grity, how much more now, under all the evils that have since come to pass in both nations, and which do grow upon us day by day, and are come to such a height, that without a wonderful and mighty hand of gracious Providence interposing to preserve religion, it seems to be nigh to ruin amongst us, and that our land shall be involved in darkness, and plunged in the depths of atheism, and error, and popery, and profanity. The thought of these things, as they did induce me two or three months ago to pen these Considerations, tending to the discovery of the dangers that threaten religion, and the work of reformation in this Church; so hath it now persuaded me to send the same abroad with the former testimony; that by casting these few mites into the public treasury of the sanctuary, I might, according to my weak measure, contribute and concur with other more faithful and able ministers and witnesses of Jesus Christ in the land, for informing of the ignorant and inadvertent, for rebuking of the careless and indifferent, for awakening such as are secure, for warning of such as have left their first love that they may remember whence they are fallen, and repent, and do the first works; and for stirring up of those who have received the truth in love, to be zealous for the

Lord of Hosts, and valiant for his truth upon the earth, by standing in the breach, and contending diligently for the faith once delivered to the saints; for persuading unto the exercise of repentance and faith towards God, and to watch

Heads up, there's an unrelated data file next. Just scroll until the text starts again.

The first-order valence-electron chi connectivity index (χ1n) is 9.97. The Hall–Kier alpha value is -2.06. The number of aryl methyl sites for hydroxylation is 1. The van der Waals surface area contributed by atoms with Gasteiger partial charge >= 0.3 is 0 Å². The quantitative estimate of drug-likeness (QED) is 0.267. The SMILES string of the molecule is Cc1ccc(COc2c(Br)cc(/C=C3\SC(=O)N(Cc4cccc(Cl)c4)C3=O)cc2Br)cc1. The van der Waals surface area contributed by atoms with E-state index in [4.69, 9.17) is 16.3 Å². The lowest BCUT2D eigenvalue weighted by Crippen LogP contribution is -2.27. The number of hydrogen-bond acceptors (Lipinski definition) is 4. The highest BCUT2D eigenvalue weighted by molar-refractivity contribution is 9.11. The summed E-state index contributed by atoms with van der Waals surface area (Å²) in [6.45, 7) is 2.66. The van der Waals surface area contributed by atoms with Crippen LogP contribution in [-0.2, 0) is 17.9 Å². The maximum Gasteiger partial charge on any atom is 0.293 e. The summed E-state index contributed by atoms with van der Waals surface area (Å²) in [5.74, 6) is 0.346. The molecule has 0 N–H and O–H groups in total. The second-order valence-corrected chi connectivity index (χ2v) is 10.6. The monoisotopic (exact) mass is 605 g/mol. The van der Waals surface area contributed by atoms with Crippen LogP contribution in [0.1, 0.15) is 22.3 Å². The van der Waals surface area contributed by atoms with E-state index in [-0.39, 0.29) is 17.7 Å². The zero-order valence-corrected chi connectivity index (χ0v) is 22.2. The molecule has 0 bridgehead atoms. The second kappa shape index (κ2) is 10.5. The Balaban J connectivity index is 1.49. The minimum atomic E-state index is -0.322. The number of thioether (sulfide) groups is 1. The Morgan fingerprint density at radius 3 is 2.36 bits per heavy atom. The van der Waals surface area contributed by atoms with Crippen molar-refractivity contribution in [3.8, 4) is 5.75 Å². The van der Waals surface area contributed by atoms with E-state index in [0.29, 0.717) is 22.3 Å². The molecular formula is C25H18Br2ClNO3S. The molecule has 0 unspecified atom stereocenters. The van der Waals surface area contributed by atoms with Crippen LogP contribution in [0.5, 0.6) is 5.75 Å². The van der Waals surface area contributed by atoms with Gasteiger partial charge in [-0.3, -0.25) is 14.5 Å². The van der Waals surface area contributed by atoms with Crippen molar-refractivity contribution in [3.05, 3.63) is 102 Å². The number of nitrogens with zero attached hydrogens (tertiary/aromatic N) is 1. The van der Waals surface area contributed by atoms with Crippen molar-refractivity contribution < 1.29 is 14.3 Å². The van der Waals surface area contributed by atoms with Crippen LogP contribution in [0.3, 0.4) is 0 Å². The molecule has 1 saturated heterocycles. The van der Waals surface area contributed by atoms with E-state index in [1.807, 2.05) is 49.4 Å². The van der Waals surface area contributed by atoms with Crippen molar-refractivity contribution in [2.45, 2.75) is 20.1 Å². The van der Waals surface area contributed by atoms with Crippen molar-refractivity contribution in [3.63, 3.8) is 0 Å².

fulness and tenderness in duty, and unto cordial and wellgrounded union in the Lord, that we may all of us, in sub

ordination to him, with one shoulder, to the utmost of our power, by all lawful means in our stations and callings,

faithfully endeavour the preservation of religion and the

work of reformation; that the blessed truths of the gospel,

and precious ordinances of Jesus Christ, being preserved amongst us in their purity and integrity, they may be trans

mitted without spot to our posterity. I do not doubt, but

discerning eyes may see more dangers than I have spoke Q unto: I have but pointed at a few, and if any shall judge

this discovery to be defective, Ishall beglad, and not thinkmy labour lost, if they may but thereby be provoked to give a more distinct and full sound in these things. It will haply be the expectation and desire of some, that something should be spoken also for discovering of these duties that the Lord calls for at our hands, for preserving of religion in the midst of so many dangers; somewhat of duty there is, which the discovery of the several dangers doth by native and clear consequence point forth: the whole would be a work very difficult and comprehensive, and that doth require much light andleisure. Therefore, hoping that it may be done to better purpose by those of more prudence and authority in the church, I shall for the present forbear to meddle further therein; and wishing that the little which I have done in the first part of the work, concerning the discovery of the dangers, may be accepted of the saints, and contribute for thy edification, I do continue thy servant, for Jesus' sake, in the work of the gospel,